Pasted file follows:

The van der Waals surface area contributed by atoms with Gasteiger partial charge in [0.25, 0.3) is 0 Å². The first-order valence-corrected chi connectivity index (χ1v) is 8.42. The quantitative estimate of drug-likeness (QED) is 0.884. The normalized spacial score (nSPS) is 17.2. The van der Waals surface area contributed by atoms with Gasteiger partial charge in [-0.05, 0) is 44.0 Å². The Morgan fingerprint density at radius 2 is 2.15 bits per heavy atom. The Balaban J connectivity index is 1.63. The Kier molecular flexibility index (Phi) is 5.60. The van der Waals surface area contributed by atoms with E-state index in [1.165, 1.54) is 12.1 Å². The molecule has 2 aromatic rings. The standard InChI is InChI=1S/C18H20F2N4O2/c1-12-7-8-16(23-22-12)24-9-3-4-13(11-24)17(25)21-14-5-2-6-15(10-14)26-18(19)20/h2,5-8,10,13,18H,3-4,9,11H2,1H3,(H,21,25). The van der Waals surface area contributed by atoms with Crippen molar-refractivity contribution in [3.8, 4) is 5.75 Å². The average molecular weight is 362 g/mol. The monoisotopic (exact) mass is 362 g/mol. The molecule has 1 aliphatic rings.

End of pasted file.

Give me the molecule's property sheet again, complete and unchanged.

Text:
The van der Waals surface area contributed by atoms with Gasteiger partial charge in [0.25, 0.3) is 0 Å². The first-order valence-corrected chi connectivity index (χ1v) is 8.42. The quantitative estimate of drug-likeness (QED) is 0.884. The normalized spacial score (nSPS) is 17.2. The van der Waals surface area contributed by atoms with Gasteiger partial charge in [-0.05, 0) is 44.0 Å². The Morgan fingerprint density at radius 2 is 2.15 bits per heavy atom. The Balaban J connectivity index is 1.63. The Kier molecular flexibility index (Phi) is 5.60. The van der Waals surface area contributed by atoms with E-state index in [1.165, 1.54) is 12.1 Å². The molecule has 2 aromatic rings. The standard InChI is InChI=1S/C18H20F2N4O2/c1-12-7-8-16(23-22-12)24-9-3-4-13(11-24)17(25)21-14-5-2-6-15(10-14)26-18(19)20/h2,5-8,10,13,18H,3-4,9,11H2,1H3,(H,21,25). The van der Waals surface area contributed by atoms with Crippen molar-refractivity contribution in [3.8, 4) is 5.75 Å². The average molecular weight is 362 g/mol. The monoisotopic (exact) mass is 362 g/mol. The molecule has 1 aliphatic rings.